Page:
Changes to charity remote meeting rules

07 June 2022

Jodie Johnson, Trainee in the Higgs charity and not for profit team, explains the changes that charities may need to make if they wish to continue holding remote meetings in the wake of Covid-19.

Flexibility which allowed charities to hold remote meetings during the height of the Covid-19 pandemic has been removed by the Charity Commission.

During the pandemic many charities were unable to hold face-to-face meetings. The Charity Commission granted discretion to charities so that remote (or virtual) meetings could be held during lockdowns and when people were isolating or shielding. This flexibility applied regardless of whether a charity had the power to do so in their governing document.

This important intervention by the Charity Commission allowed many charities to continue operating during this unprecedented time.

However, as of 21 April 2022, the Charity Commission brought this flexibility to an end as many Covid-related restrictions have now been lifted. As such, trustees must now strictly comply with the provisions and requirements set out in their charity’s governing document about how they hold their meetings.  

Charitable companies felt the additional benefit of the flexibility provided by The Corporate Insolvency and Governance Act 2020 (“CIGA”) which permitted company meetings to be held by electronic means. However, these temporary provisions came to an end some time ago on March 31 2021.

Even though COVID restrictions have now largely been removed, and life has returned to some kind of normal for many, charities continue to benefit from the convenience of holding meetings remotely.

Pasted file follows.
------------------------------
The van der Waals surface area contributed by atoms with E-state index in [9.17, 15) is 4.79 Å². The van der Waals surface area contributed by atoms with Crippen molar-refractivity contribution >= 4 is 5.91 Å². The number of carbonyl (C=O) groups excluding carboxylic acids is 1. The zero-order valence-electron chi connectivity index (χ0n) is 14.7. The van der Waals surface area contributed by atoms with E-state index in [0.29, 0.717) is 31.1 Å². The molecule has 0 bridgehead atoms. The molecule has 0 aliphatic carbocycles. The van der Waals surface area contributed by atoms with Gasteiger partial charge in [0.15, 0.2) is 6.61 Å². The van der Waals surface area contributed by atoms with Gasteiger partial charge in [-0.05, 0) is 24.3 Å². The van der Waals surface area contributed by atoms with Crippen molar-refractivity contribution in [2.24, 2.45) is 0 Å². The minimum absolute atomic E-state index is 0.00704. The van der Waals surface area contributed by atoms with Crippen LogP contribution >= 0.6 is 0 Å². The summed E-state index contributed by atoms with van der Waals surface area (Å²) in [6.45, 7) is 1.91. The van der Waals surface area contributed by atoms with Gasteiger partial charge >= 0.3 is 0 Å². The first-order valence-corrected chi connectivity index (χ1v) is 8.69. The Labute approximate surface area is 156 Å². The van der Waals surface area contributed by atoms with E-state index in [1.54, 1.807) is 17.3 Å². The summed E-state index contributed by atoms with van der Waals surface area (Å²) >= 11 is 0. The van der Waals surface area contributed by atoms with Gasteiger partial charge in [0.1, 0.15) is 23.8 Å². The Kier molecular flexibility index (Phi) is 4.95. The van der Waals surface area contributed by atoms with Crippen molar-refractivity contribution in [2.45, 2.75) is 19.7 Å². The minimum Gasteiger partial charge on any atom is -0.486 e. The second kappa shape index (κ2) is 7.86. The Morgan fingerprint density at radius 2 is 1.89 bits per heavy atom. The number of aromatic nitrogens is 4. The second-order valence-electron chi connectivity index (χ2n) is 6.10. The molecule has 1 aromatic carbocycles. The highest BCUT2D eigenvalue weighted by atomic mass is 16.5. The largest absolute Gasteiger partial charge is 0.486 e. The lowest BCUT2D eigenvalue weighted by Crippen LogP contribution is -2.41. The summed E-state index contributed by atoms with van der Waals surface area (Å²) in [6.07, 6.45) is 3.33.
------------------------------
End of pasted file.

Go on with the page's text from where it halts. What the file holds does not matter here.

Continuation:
Call to action

If charities want to continue holding meetings remotely, they must review their governing document to find out if they have the express power to do this. Alternatively, charities can make amendments to provide express powers to allow them to hold meetings in a way that best suits the charity.

This could include online or telephone meetings or a hybrid. This needs careful thought to ensure the provisions allow for fair and open voting to take place and all those in attendance can be seen and heard, for example. Any amendments must still comply with charity law and governance best practice.

How a charity can make amendments will depend on its charitable structure (for example a trust, unincorporated association, charitable incorporated organisation (“CIO”) or charitable company) and the powers available to it in its governing document.

This review would also provide a good opportunity for a charity to bring its governing document up to date with current best practice, regulatory guidance and legislation more widely.

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